Public Health England (PHE) revealed this month that, since 2009, approximately 450,000 women around the age of 70 were not sent invitations to receive breast cancer screening due to an IT issue. Since the issue was first announced, thousands of women have already called PHE for help.
Jeremy Hunt, the U.K.’s health and social care secretary, has said the government will provide catch-up screening to women under the age of 72 within six months. According to a letter from representatives of three large breast health organizations, however, that six-month timeframe is not realistic unless significant changes occur.
The full letter, as well as additional statements regarding the ongoing situation, can be read on Breast Cancer Now’s website. The letter is signed by Dr. Nicola Strickland, president of the Royal College of Radiologists, Baroness Delyth Morgan, chief executive of Breast Cancer Now, and Gareth Thomas, president of the Society and College of Radiographers.
“Upholding this commitment will require extra evening and weekend clinics across the country, run by screening staff already stretched beyond the limit,” the letter stated. “There simply aren’t enough available staff to cope with this extra workload on ‘overtime’ alone. While the number of women attending screening in England increased by 13 percent from 2012-2016, the breast radiologist workforce grew by just 6 percent.”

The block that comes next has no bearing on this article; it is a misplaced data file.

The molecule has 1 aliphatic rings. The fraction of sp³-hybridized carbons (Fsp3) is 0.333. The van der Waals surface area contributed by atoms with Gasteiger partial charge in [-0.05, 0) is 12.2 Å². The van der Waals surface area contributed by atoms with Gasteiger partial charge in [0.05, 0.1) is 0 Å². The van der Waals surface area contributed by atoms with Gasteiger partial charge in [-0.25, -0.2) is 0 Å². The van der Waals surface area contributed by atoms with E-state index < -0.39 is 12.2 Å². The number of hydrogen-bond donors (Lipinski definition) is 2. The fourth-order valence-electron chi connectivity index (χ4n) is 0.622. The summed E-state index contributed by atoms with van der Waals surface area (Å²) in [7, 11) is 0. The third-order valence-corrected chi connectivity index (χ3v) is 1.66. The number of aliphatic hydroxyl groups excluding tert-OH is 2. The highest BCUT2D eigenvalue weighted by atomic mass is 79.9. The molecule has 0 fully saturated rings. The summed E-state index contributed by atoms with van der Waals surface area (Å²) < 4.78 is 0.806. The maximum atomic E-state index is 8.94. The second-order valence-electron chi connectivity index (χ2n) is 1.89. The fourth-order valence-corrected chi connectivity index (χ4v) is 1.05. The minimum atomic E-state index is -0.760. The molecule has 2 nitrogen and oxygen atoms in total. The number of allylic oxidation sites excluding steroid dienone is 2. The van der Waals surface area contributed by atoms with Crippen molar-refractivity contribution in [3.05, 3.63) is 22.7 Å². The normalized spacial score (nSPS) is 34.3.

The letter included a plea for reinforcements from the government to help radiologists and technologists help the hundreds of thousands of women affected by the mistake.
“With letters already going out to those affected by the failure, we urgently need the Government to deliver on its pledge to take ‘major steps’ to expand the program’s capacity,” the letter stated. “We need a robust, realistic and fully-resourced workforce plan to deliver the necessary catch-up screening and ensure the future of this world-leading service.”